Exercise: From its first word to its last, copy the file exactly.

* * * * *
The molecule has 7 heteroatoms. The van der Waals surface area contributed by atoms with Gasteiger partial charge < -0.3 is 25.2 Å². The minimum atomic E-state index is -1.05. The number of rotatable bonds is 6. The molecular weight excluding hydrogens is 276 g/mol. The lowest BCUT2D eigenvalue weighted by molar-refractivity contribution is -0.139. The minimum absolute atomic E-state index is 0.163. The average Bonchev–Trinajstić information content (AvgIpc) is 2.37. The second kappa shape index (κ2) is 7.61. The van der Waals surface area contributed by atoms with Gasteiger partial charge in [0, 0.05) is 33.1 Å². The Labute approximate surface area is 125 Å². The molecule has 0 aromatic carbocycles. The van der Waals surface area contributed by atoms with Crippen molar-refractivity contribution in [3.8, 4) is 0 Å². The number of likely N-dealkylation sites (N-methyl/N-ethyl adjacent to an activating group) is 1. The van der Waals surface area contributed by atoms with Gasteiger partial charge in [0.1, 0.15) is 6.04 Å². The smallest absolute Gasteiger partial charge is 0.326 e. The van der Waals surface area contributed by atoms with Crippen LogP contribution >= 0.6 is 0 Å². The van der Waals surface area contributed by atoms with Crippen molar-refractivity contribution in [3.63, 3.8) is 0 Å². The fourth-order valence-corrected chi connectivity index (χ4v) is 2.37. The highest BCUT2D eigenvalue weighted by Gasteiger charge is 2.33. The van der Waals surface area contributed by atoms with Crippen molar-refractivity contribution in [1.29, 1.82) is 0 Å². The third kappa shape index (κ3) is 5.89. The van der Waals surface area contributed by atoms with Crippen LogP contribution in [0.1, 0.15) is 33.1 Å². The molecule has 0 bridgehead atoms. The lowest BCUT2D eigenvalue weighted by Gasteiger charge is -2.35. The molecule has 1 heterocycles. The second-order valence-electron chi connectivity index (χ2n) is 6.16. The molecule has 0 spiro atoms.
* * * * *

The molecule has 7 heteroatoms. The van der Waals surface area contributed by atoms with Gasteiger partial charge < -0.3 is 25.2 Å². The minimum atomic E-state index is -1.05. The number of rotatable bonds is 6. The molecular weight excluding hydrogens is 276 g/mol. The lowest BCUT2D eigenvalue weighted by molar-refractivity contribution is -0.139. The minimum absolute atomic E-state index is 0.163. The average Bonchev–Trinajstić information content (AvgIpc) is 2.37. The second kappa shape index (κ2) is 7.61. The van der Waals surface area contributed by atoms with Gasteiger partial charge in [0, 0.05) is 33.1 Å². The Labute approximate surface area is 125 Å². The molecule has 0 aromatic carbocycles. The van der Waals surface area contributed by atoms with Crippen molar-refractivity contribution in [3.8, 4) is 0 Å². The number of likely N-dealkylation sites (N-methyl/N-ethyl adjacent to an activating group) is 1. The van der Waals surface area contributed by atoms with Gasteiger partial charge in [0.1, 0.15) is 6.04 Å². The smallest absolute Gasteiger partial charge is 0.326 e. The van der Waals surface area contributed by atoms with Crippen LogP contribution >= 0.6 is 0 Å². The van der Waals surface area contributed by atoms with Crippen molar-refractivity contribution in [3.63, 3.8) is 0 Å². The fourth-order valence-corrected chi connectivity index (χ4v) is 2.37. The highest BCUT2D eigenvalue weighted by Gasteiger charge is 2.33. The van der Waals surface area contributed by atoms with Crippen molar-refractivity contribution in [1.29, 1.82) is 0 Å². The third kappa shape index (κ3) is 5.89. The van der Waals surface area contributed by atoms with Crippen LogP contribution in [0.1, 0.15) is 33.1 Å². The molecule has 0 bridgehead atoms. The lowest BCUT2D eigenvalue weighted by Gasteiger charge is -2.35. The molecule has 1 heterocycles. The second-order valence-electron chi connectivity index (χ2n) is 6.16. The molecule has 0 spiro atoms.